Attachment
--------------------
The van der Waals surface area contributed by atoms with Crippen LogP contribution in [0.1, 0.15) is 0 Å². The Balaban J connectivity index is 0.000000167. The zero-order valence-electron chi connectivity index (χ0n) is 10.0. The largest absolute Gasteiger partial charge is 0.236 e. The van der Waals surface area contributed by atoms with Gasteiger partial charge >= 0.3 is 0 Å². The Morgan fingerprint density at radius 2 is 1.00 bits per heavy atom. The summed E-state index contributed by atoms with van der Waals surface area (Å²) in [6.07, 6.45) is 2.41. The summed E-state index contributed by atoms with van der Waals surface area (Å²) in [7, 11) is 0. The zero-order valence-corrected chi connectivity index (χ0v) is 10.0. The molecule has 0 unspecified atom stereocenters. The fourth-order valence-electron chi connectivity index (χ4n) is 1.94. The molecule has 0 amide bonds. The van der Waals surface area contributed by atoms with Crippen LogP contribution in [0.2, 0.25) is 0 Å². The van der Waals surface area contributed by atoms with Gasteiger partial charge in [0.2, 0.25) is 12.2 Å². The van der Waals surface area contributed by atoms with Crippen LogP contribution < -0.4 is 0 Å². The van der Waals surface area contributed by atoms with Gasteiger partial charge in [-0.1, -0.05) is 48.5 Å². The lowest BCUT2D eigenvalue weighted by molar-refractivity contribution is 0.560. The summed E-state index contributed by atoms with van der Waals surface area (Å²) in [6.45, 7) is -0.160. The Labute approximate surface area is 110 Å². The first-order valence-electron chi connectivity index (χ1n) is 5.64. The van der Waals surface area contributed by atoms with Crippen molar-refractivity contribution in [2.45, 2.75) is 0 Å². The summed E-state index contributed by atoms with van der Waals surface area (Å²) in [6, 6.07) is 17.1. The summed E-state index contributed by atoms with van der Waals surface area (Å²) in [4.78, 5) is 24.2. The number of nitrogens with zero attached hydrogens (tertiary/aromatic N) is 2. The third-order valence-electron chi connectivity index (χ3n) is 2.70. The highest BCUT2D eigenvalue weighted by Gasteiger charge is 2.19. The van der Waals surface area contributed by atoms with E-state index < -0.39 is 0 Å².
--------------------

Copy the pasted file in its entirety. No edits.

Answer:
The van der Waals surface area contributed by atoms with Crippen LogP contribution in [0.1, 0.15) is 0 Å². The Balaban J connectivity index is 0.000000167. The zero-order valence-electron chi connectivity index (χ0n) is 10.0. The largest absolute Gasteiger partial charge is 0.236 e. The van der Waals surface area contributed by atoms with Gasteiger partial charge >= 0.3 is 0 Å². The Morgan fingerprint density at radius 2 is 1.00 bits per heavy atom. The summed E-state index contributed by atoms with van der Waals surface area (Å²) in [6.07, 6.45) is 2.41. The summed E-state index contributed by atoms with van der Waals surface area (Å²) in [7, 11) is 0. The zero-order valence-corrected chi connectivity index (χ0v) is 10.0. The molecule has 0 unspecified atom stereocenters. The fourth-order valence-electron chi connectivity index (χ4n) is 1.94. The molecule has 0 amide bonds. The van der Waals surface area contributed by atoms with Crippen LogP contribution in [0.2, 0.25) is 0 Å². The van der Waals surface area contributed by atoms with Gasteiger partial charge in [0.2, 0.25) is 12.2 Å². The van der Waals surface area contributed by atoms with Crippen LogP contribution < -0.4 is 0 Å². The van der Waals surface area contributed by atoms with Gasteiger partial charge in [-0.1, -0.05) is 48.5 Å². The lowest BCUT2D eigenvalue weighted by molar-refractivity contribution is 0.560. The summed E-state index contributed by atoms with van der Waals surface area (Å²) in [6.45, 7) is -0.160. The Labute approximate surface area is 110 Å². The first-order valence-electron chi connectivity index (χ1n) is 5.64. The van der Waals surface area contributed by atoms with Crippen molar-refractivity contribution in [2.45, 2.75) is 0 Å². The summed E-state index contributed by atoms with van der Waals surface area (Å²) in [6, 6.07) is 17.1. The summed E-state index contributed by atoms with van der Waals surface area (Å²) in [4.78, 5) is 24.2. The number of nitrogens with zero attached hydrogens (tertiary/aromatic N) is 2. The third-order valence-electron chi connectivity index (χ3n) is 2.70. The highest BCUT2D eigenvalue weighted by Gasteiger charge is 2.19. The van der Waals surface area contributed by atoms with E-state index < -0.39 is 0 Å².